A New Job
Following a working life in the chemical industry, ending up as a self employed Skills Broker (whatever that is), my late fifties brought the opportunity to retire, coinciding with my other half also leaving behind her work as Trademark Examiner - relaxation beckoned!
Six months later came the ultimatum, if I did not get myself something to get me out of the way for at least a few days a week, retribution would be swift and merciless. There followed a scan of the adverts, looking for a complete change, and what caught my eye was a part-time job with a local antiquarian bookseller.
As a collector of movie memorabilia I had been a customer over the years, so how hard could it be? I was lucky enough to obtain an interview where it was explained that people often thought the job involved sitting behind a desk, reading a book and serving the occasional customer. Having discovered they were mind readers they went on to tell me what the job actually entailed!
I was lucky enough to be offered the job, so at 50+ I became an unlikely 'weekend boy', still thinking a few hours training and it would be covered. Four weeks of intensive training later, having learnt the basics of the computer systems, where the sections were in the shop, how to process telephone and internet orders, the photographing of books for the website, book covering and a myriad of other tasks, I was about to be launched on an unsuspecting public on my first Saturday - trying to tell everyone the four weeks training was nowhere near enough!
Six months down the line, still learning, I am getting to appreciate the job, being surrounded by books, especially the children's books with beautiful illustrations and the titles that amaze, my current favourite being - 'A Histochemical Atlas Of Tissue Oxidation In The Brain Stem Of The Cat'. It sits on the shelf in the Special Book Room waiting for the person that will not be able to resist the purchase.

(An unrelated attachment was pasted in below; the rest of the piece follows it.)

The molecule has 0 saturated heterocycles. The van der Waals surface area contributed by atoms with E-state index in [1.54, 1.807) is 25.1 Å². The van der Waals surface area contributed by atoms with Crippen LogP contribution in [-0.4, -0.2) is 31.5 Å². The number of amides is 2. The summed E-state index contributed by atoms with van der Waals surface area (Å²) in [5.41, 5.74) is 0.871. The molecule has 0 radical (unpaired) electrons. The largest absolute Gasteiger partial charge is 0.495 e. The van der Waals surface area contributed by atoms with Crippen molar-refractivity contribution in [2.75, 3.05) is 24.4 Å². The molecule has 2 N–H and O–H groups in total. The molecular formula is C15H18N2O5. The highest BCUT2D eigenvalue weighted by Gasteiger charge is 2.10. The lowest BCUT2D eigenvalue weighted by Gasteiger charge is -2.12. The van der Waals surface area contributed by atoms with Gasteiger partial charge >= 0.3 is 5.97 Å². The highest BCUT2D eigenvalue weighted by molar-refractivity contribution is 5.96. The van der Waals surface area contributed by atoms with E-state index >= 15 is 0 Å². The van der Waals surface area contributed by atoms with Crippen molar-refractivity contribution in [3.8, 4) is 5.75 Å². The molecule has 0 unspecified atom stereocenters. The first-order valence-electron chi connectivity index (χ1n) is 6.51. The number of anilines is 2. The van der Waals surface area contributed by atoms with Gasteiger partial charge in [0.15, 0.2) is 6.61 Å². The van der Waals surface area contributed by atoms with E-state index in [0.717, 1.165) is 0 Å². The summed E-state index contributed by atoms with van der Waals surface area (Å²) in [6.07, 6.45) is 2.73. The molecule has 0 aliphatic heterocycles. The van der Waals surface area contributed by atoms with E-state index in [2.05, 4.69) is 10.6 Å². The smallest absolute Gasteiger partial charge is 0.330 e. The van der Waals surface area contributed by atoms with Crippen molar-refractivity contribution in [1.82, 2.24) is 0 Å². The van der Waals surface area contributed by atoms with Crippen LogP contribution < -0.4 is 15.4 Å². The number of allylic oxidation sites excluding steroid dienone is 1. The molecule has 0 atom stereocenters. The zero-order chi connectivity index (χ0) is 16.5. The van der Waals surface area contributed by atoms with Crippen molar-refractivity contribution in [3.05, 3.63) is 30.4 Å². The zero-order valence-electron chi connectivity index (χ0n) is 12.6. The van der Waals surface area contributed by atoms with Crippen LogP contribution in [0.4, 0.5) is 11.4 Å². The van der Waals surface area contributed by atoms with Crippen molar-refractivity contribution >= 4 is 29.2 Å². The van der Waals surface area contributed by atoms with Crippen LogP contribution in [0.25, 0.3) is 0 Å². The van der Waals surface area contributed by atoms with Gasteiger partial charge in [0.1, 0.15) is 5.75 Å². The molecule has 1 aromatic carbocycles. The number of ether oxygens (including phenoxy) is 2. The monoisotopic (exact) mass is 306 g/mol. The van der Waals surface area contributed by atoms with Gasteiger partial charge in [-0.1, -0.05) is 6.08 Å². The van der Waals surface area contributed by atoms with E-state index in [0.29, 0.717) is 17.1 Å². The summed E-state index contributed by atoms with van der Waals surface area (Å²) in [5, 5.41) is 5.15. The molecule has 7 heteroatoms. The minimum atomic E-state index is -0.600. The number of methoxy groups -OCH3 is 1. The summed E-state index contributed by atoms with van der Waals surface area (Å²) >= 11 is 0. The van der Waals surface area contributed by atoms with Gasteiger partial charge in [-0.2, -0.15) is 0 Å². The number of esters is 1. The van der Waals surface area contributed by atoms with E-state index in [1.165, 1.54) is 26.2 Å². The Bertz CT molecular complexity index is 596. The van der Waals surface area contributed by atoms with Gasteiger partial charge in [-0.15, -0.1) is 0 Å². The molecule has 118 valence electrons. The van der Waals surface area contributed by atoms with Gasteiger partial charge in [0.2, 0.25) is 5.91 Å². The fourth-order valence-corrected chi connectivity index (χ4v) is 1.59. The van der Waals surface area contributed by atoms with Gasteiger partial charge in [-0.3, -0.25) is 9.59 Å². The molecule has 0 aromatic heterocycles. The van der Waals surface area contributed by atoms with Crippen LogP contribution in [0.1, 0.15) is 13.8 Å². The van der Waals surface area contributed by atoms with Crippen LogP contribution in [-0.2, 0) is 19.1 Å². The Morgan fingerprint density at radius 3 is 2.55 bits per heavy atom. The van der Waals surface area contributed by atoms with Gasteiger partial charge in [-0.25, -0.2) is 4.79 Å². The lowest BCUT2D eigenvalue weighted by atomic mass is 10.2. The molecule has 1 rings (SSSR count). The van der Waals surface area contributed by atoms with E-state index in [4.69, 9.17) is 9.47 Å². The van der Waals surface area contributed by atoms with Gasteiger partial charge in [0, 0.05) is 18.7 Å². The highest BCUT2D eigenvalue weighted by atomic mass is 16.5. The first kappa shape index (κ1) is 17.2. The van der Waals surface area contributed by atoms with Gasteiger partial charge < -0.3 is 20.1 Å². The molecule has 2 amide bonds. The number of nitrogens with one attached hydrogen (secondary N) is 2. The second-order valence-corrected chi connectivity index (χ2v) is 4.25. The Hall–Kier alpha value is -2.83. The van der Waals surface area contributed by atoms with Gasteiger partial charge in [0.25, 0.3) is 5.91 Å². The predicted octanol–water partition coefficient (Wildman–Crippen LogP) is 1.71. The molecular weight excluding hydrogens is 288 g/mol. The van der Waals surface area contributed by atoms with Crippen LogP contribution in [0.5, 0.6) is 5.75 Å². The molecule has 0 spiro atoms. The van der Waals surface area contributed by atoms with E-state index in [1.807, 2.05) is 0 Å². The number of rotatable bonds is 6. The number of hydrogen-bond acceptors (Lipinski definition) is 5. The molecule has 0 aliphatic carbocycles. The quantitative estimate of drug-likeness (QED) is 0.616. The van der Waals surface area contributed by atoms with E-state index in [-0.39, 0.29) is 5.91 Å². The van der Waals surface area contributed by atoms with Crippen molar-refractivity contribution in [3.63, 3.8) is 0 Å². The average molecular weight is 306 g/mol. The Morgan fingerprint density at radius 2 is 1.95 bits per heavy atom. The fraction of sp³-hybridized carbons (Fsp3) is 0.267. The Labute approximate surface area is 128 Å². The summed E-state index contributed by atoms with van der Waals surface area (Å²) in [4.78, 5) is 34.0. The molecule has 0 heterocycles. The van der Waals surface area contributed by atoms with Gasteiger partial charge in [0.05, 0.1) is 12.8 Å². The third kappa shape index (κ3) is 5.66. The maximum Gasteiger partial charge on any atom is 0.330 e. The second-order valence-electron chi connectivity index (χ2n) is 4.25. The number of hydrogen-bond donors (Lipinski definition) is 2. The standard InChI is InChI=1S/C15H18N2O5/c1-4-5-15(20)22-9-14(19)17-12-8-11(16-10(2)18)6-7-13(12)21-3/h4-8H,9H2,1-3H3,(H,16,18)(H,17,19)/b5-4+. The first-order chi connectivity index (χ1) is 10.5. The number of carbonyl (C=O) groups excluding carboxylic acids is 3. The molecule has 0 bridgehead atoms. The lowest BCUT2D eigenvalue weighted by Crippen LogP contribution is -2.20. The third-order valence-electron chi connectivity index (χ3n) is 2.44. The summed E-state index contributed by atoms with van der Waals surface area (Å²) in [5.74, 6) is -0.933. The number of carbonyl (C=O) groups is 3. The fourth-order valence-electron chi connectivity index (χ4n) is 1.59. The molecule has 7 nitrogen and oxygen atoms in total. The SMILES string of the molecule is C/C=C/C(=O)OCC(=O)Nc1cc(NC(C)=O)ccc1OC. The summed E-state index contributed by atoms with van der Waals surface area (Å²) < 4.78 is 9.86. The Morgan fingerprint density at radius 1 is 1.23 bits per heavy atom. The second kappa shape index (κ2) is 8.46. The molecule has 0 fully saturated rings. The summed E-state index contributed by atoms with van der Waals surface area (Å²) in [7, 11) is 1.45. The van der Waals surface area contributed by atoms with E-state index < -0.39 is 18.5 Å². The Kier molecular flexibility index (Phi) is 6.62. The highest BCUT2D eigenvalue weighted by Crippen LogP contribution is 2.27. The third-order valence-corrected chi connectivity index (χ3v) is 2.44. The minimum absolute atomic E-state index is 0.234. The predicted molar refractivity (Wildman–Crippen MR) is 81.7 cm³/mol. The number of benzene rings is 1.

But the best part of the job are the customers, people who take pleasure in books, some for the information contained within, some just to enjoy, and others who collect to whom condition is paramount.
You never know who will walk through the door next, like the young American student, studying the engineering of artificial limbs, explaining how artificial hands can be controlled by movements of the foot, or the elderly lady with a passion for Farriery, or the lady who spent time looking at a first edition of Peter Pan in Kensington Gardens, only to reappear a few days later with her entire family so that they could also see the book.
There are enquiries you will always remember, like the gent who pulled up outside the shop in a vintage Bugatti, leapt out, entered the shop asking 'don't suppose you have any books on Bugattis do you?' We had four - I say 'had' as he bought them all, disappearing in a cloud of dust, happy with his purchases.
It is a real pleasure to help customers find something they have been looking for, like the call for a Mickey Mouse Annual with the only information being that it contained a poem about making a Christmas pudding. We were able to provide the required book enabling the customer to read the stories to her children, as her father had read them to her.
So I continue to learn, both from colleagues who in a few moments can find books on the shelf that I have been trying to find for some considerable time, but who show no sign of impatience, for which I am grateful, and from customers who share their interests and knowledge freely. I look forward to continuing my new career as a bookseller.
Contributed by Martyn Jones